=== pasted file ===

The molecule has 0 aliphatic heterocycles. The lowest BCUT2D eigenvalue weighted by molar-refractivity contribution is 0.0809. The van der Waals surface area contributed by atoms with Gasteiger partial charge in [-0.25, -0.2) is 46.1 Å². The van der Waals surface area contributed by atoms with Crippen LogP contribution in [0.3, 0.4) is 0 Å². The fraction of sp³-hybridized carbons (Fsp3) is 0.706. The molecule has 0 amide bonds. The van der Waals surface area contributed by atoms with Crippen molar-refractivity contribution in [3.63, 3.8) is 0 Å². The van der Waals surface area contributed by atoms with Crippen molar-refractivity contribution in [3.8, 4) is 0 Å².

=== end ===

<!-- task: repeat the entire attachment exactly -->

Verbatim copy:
The molecule has 0 aliphatic heterocycles. The lowest BCUT2D eigenvalue weighted by molar-refractivity contribution is 0.0809. The van der Waals surface area contributed by atoms with Gasteiger partial charge in [-0.25, -0.2) is 46.1 Å². The van der Waals surface area contributed by atoms with Crippen LogP contribution in [0.3, 0.4) is 0 Å². The fraction of sp³-hybridized carbons (Fsp3) is 0.706. The molecule has 0 amide bonds. The van der Waals surface area contributed by atoms with Crippen molar-refractivity contribution in [3.63, 3.8) is 0 Å². The van der Waals surface area contributed by atoms with Crippen molar-refractivity contribution in [3.8, 4) is 0 Å².